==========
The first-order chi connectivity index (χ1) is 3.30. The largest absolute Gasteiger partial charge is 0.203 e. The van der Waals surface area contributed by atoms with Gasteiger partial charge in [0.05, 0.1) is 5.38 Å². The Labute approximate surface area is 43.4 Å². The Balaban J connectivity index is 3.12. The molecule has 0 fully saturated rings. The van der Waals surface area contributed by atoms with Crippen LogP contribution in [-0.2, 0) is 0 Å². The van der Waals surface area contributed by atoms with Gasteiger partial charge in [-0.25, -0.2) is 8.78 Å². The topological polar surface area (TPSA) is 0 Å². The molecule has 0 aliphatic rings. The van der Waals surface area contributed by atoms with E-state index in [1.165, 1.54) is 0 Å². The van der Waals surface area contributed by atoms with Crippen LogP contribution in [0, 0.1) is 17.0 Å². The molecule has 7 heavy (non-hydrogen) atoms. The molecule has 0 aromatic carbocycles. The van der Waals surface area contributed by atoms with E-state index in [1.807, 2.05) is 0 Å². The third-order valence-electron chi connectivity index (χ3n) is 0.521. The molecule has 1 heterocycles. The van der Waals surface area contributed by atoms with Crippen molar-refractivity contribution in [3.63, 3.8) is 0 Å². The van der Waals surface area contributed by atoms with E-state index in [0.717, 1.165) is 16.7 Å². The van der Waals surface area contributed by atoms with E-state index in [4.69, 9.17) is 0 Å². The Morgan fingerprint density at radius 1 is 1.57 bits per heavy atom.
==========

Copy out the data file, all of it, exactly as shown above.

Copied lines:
The first-order chi connectivity index (χ1) is 3.30. The largest absolute Gasteiger partial charge is 0.203 e. The van der Waals surface area contributed by atoms with Gasteiger partial charge in [0.05, 0.1) is 5.38 Å². The Labute approximate surface area is 43.4 Å². The Balaban J connectivity index is 3.12. The molecule has 0 fully saturated rings. The van der Waals surface area contributed by atoms with Crippen LogP contribution in [-0.2, 0) is 0 Å². The van der Waals surface area contributed by atoms with Gasteiger partial charge in [-0.25, -0.2) is 8.78 Å². The topological polar surface area (TPSA) is 0 Å². The molecule has 0 aliphatic rings. The van der Waals surface area contributed by atoms with E-state index in [1.165, 1.54) is 0 Å². The van der Waals surface area contributed by atoms with Crippen LogP contribution in [0, 0.1) is 17.0 Å². The molecule has 7 heavy (non-hydrogen) atoms. The molecule has 0 aromatic carbocycles. The van der Waals surface area contributed by atoms with E-state index in [1.807, 2.05) is 0 Å². The third-order valence-electron chi connectivity index (χ3n) is 0.521. The molecule has 1 heterocycles. The van der Waals surface area contributed by atoms with Crippen molar-refractivity contribution in [3.63, 3.8) is 0 Å². The van der Waals surface area contributed by atoms with E-state index in [0.717, 1.165) is 16.7 Å². The van der Waals surface area contributed by atoms with E-state index in [4.69, 9.17) is 0 Å². The Morgan fingerprint density at radius 1 is 1.57 bits per heavy atom.